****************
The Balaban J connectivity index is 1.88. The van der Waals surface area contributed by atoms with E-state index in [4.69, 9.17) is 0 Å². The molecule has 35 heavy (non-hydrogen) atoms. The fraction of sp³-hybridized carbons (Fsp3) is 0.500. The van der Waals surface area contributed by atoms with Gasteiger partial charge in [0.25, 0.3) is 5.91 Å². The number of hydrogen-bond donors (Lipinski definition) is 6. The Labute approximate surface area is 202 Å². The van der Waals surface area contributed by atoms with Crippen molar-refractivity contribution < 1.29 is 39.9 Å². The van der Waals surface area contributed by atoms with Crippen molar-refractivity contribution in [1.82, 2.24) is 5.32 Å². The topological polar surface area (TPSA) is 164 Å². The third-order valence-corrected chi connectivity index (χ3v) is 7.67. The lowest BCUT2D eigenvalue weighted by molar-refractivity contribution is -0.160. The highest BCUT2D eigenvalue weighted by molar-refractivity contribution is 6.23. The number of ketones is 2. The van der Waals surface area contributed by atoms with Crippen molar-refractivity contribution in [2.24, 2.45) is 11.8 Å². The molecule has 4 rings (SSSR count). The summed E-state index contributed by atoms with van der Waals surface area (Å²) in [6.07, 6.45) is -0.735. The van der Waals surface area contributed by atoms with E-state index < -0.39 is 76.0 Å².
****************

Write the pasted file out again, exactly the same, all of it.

The Balaban J connectivity index is 1.88. The van der Waals surface area contributed by atoms with E-state index in [4.69, 9.17) is 0 Å². The molecule has 35 heavy (non-hydrogen) atoms. The fraction of sp³-hybridized carbons (Fsp3) is 0.500. The van der Waals surface area contributed by atoms with Gasteiger partial charge in [0.25, 0.3) is 5.91 Å². The number of hydrogen-bond donors (Lipinski definition) is 6. The Labute approximate surface area is 202 Å². The van der Waals surface area contributed by atoms with Crippen molar-refractivity contribution < 1.29 is 39.9 Å². The van der Waals surface area contributed by atoms with Crippen molar-refractivity contribution in [1.82, 2.24) is 5.32 Å². The topological polar surface area (TPSA) is 164 Å². The third-order valence-corrected chi connectivity index (χ3v) is 7.67. The lowest BCUT2D eigenvalue weighted by molar-refractivity contribution is -0.160. The highest BCUT2D eigenvalue weighted by molar-refractivity contribution is 6.23. The number of ketones is 2. The van der Waals surface area contributed by atoms with Crippen molar-refractivity contribution in [2.24, 2.45) is 11.8 Å². The molecule has 4 rings (SSSR count). The summed E-state index contributed by atoms with van der Waals surface area (Å²) in [6.07, 6.45) is -0.735. The van der Waals surface area contributed by atoms with E-state index < -0.39 is 76.0 Å².